• Focusing your energy on turning that thing into the best, most effective version of itself.

It was committing to this formula which allowed Wojtek and me the requisite data to identify VentureDevs as a good opportunity, and to then invest ourselves purposefully into growing it. 

Now we’re in the process of compiling an amazing team, getting feedback, identifying our processes that work and the ones that don’t, and identifying which clients are succeeding and why––essentially, the basics of starting something cohesive and powerful. It’s exciting and a huge part of the process. 

My point here, though, is we didn’t get to this place by accident. 

In the world of startups, things are hardly ever accidents.

At the end of the day, my advice is this: be proud of your company––commit to it––but always keep your eyes open for what may come next as it may lead to something even bigger than what you are currently focused on. This is critical to building anything with an agile mindset.

To keep your eyes down indefinitely without constantly evaluating what you are doing may ultimately hold you back from––if not make you completely miss out on––a bigger opportunity.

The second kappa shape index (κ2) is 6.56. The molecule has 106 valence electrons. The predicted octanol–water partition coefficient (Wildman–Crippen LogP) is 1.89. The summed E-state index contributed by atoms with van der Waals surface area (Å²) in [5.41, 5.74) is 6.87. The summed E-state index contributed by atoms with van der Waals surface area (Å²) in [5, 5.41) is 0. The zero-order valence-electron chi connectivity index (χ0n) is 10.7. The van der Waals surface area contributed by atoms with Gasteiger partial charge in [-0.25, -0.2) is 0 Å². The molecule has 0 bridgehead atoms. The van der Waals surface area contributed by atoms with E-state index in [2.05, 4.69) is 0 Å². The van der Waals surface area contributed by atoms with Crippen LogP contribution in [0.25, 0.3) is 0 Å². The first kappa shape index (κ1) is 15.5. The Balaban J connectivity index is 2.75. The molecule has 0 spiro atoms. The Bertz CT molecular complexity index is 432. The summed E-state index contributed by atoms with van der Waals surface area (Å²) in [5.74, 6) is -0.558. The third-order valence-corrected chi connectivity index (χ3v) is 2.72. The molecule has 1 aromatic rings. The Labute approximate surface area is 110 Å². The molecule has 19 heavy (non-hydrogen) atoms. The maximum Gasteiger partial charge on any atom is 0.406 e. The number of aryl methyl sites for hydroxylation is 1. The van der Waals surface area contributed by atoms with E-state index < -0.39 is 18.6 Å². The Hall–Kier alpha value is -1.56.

Here are other related articles you might find helpful:

I’ve Invested In Startups Across Industries. These Are The 2 Biggest Mistakes I See Founders Make When Pitching Their Ideas

Should You Bootstrap Your Company During Its First Year? Here’s What To Consider Before Making The Decision

The 5 Things You Need To Discuss With Your Co-Founder Before Starting Your Business Together

Joe Gardner is the co-founder and CEO of VentureDevs, an award-winning software development firm with over 100 employees providing digital product strategy, design, and development services to top startups and global enterprises. He's also a managing partner at Advantage Ventures, an early-stage investment fund based in LA, and an investor in 9 startups with 2 unicorns (Fair.com and WheelsUp). Joe has founded 3 companies with 2 acquisitions (Modasphere and Surebilling) and is a contributing writer to Forbes, Entrepreneur, and similar publications.